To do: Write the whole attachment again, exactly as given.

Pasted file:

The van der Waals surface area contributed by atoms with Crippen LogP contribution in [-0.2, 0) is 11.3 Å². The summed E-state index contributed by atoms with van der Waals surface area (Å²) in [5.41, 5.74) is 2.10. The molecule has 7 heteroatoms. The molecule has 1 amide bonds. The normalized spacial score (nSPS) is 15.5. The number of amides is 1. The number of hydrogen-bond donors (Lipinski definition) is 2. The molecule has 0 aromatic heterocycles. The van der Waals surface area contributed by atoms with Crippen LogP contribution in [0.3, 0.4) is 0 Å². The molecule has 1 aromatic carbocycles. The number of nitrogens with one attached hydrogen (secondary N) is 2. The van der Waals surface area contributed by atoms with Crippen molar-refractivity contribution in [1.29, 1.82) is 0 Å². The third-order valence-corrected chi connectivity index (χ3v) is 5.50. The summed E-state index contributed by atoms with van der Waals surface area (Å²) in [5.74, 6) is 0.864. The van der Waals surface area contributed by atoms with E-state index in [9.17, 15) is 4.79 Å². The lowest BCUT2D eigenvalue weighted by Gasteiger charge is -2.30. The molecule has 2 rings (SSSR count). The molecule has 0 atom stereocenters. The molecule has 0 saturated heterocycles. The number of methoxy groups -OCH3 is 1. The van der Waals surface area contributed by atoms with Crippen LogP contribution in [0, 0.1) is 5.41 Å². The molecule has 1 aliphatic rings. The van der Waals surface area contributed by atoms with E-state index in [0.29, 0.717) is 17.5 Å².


The van der Waals surface area contributed by atoms with Crippen LogP contribution in [-0.2, 0) is 11.3 Å². The summed E-state index contributed by atoms with van der Waals surface area (Å²) in [5.41, 5.74) is 2.10. The molecule has 7 heteroatoms. The molecule has 1 amide bonds. The normalized spacial score (nSPS) is 15.5. The number of amides is 1. The number of hydrogen-bond donors (Lipinski definition) is 2. The molecule has 0 aromatic heterocycles. The van der Waals surface area contributed by atoms with Crippen LogP contribution in [0.3, 0.4) is 0 Å². The molecule has 1 aromatic carbocycles. The number of nitrogens with one attached hydrogen (secondary N) is 2. The van der Waals surface area contributed by atoms with Crippen molar-refractivity contribution in [1.29, 1.82) is 0 Å². The third-order valence-corrected chi connectivity index (χ3v) is 5.50. The summed E-state index contributed by atoms with van der Waals surface area (Å²) in [5.74, 6) is 0.864. The van der Waals surface area contributed by atoms with E-state index in [9.17, 15) is 4.79 Å². The lowest BCUT2D eigenvalue weighted by Gasteiger charge is -2.30. The molecule has 2 rings (SSSR count). The molecule has 0 atom stereocenters. The molecule has 0 saturated heterocycles. The number of methoxy groups -OCH3 is 1. The van der Waals surface area contributed by atoms with Crippen LogP contribution in [0, 0.1) is 5.41 Å². The molecule has 1 aliphatic rings. The van der Waals surface area contributed by atoms with E-state index in [0.29, 0.717) is 17.5 Å².